Forum on Affordable Housing August 27

city-of-minneapolis-logoBY ED FELIEN

The Minneapolis Commission on Civil Rights will host a public forum on affordable housing at Pillsbury House on Wednesday, Aug. 27 from 6 to 8 p.m.
Nekima Levy-Pounds, Professor at the University of St. Thomas School of Law, will moderate the event, and one of the members of the panel will be Myron Orfield of the Institute on Metropolitan Opportunity at the University of Minnesota Law School.  Orfield is the author of the Twin Cities Lending Report that demonstrated evidence that local mortgage lending institutions were guilty of racist redlining in issuing mortgages to African American and Latino homeowners.
Orfield presented this evidence to the Minneapolis City Council on July 23 (see accompanying article).  Representatives from Wells Fargo countered that there were other criteria than race that made up decisions on whether to assign minorities subprime mortgages.  Orfield responded by asking the banks to release that other data.  The banks would not release the information.  It is estimated that the housing crisis in the Twin Cities cost homeowners and municipalities dependent on property taxes over $21 billion dollars, and much of that crisis was caused by banks issuing subprime loans with higher interest rates and expensive closing costs.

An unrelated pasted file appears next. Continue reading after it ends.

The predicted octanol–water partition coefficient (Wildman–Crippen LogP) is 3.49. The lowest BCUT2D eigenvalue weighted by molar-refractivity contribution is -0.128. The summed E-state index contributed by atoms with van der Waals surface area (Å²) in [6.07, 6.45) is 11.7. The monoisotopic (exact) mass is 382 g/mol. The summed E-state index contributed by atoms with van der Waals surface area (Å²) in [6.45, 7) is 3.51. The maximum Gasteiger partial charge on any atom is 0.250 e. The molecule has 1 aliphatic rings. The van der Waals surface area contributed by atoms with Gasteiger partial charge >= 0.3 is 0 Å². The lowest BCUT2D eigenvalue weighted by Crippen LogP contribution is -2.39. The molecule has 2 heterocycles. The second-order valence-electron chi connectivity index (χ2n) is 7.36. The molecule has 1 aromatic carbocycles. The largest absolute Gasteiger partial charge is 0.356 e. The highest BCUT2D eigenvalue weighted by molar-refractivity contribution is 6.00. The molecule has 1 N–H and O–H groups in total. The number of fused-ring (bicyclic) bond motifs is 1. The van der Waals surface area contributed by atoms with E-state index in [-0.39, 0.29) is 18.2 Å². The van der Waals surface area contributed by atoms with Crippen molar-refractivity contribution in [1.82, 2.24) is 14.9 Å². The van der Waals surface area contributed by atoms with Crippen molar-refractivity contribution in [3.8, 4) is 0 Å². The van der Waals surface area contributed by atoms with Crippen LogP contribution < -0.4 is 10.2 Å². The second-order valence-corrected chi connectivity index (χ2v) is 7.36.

In order to prove that the banks used race as a criteria in lending (which is illegal by City ordinance, State statute and Federal law) either the City of Minneapolis or the State of Minnesota will have to sue the lending institutions for recovery of damages.  The first stage of a lawsuit is Discovery, in which the parties exchange information relevant to the case.  At that stage Wells Fargo and other institutions would have to reveal all the criteria that went into making the loans.  The banks would like to hold off releasing this information for as long as possible because the statute of limitations on contracts is six years.  So, every day that passes another foreclosed homeowner from 2008 loses a chance for justice in a court of law.
Other members of the panel on August 27 will be: Gretchen Nichols, Twin Cities Local Initiatives Support Corporation; Wesley J. Butler, Department of Community Planning and Economic Development; Libby Starling, Metropolitan Council; Anthony Newby, Neighborhoods Organizing for Change; and Sue Watlov Phillips, Metropolitan Interfaith Council on Affordable Housing.

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